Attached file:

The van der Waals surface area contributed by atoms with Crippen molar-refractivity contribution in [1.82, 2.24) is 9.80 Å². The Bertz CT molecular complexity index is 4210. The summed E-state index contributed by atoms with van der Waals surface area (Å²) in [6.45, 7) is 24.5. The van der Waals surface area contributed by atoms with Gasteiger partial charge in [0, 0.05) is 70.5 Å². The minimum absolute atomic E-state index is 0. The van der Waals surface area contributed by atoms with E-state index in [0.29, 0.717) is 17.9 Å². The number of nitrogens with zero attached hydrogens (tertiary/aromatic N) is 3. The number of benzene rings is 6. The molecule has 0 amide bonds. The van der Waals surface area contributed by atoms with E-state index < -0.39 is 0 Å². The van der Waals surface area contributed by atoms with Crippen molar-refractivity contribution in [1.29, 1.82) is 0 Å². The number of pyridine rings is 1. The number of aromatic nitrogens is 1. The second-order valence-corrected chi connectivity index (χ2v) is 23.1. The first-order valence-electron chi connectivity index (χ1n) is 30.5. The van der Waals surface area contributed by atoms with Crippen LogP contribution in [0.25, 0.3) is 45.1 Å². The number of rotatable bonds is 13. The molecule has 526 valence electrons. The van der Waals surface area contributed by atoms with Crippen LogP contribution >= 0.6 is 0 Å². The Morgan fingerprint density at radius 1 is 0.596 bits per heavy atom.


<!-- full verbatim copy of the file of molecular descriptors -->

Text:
The van der Waals surface area contributed by atoms with Crippen molar-refractivity contribution in [1.82, 2.24) is 9.80 Å². The Bertz CT molecular complexity index is 4210. The summed E-state index contributed by atoms with van der Waals surface area (Å²) in [6.45, 7) is 24.5. The van der Waals surface area contributed by atoms with Gasteiger partial charge in [0, 0.05) is 70.5 Å². The minimum absolute atomic E-state index is 0. The van der Waals surface area contributed by atoms with E-state index in [0.29, 0.717) is 17.9 Å². The number of nitrogens with zero attached hydrogens (tertiary/aromatic N) is 3. The number of benzene rings is 6. The molecule has 0 amide bonds. The van der Waals surface area contributed by atoms with E-state index < -0.39 is 0 Å². The van der Waals surface area contributed by atoms with Crippen molar-refractivity contribution in [1.29, 1.82) is 0 Å². The number of pyridine rings is 1. The number of aromatic nitrogens is 1. The second-order valence-corrected chi connectivity index (χ2v) is 23.1. The first-order valence-electron chi connectivity index (χ1n) is 30.5. The van der Waals surface area contributed by atoms with Crippen LogP contribution in [0.25, 0.3) is 45.1 Å². The number of rotatable bonds is 13. The molecule has 526 valence electrons. The van der Waals surface area contributed by atoms with Crippen LogP contribution >= 0.6 is 0 Å². The Morgan fingerprint density at radius 1 is 0.596 bits per heavy atom.